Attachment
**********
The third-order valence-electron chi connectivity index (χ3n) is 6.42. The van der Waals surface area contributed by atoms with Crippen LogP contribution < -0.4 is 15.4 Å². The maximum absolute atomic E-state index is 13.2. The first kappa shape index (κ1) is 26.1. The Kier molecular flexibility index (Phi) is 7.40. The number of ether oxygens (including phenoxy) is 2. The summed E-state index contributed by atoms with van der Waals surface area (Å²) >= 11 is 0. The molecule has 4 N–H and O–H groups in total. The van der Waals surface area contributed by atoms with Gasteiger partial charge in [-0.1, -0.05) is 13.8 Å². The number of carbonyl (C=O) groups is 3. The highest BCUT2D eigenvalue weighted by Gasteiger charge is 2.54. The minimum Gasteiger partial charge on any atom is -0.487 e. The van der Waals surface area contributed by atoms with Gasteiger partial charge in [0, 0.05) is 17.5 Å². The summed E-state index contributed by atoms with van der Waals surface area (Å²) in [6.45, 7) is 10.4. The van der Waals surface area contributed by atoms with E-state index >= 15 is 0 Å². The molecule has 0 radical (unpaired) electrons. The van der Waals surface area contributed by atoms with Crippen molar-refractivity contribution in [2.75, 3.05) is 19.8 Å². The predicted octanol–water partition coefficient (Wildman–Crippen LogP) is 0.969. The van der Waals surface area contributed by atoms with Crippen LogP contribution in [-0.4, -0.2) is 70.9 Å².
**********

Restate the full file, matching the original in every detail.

The third-order valence-electron chi connectivity index (χ3n) is 6.42. The van der Waals surface area contributed by atoms with Crippen LogP contribution < -0.4 is 15.4 Å². The maximum absolute atomic E-state index is 13.2. The first kappa shape index (κ1) is 26.1. The Kier molecular flexibility index (Phi) is 7.40. The number of ether oxygens (including phenoxy) is 2. The summed E-state index contributed by atoms with van der Waals surface area (Å²) >= 11 is 0. The molecule has 4 N–H and O–H groups in total. The van der Waals surface area contributed by atoms with Gasteiger partial charge in [-0.1, -0.05) is 13.8 Å². The number of carbonyl (C=O) groups is 3. The highest BCUT2D eigenvalue weighted by Gasteiger charge is 2.54. The minimum Gasteiger partial charge on any atom is -0.487 e. The van der Waals surface area contributed by atoms with Gasteiger partial charge in [0, 0.05) is 17.5 Å². The summed E-state index contributed by atoms with van der Waals surface area (Å²) in [6.45, 7) is 10.4. The van der Waals surface area contributed by atoms with E-state index >= 15 is 0 Å². The molecule has 0 radical (unpaired) electrons. The van der Waals surface area contributed by atoms with Crippen molar-refractivity contribution in [2.75, 3.05) is 19.8 Å². The predicted octanol–water partition coefficient (Wildman–Crippen LogP) is 0.969. The van der Waals surface area contributed by atoms with Crippen LogP contribution in [-0.4, -0.2) is 70.9 Å².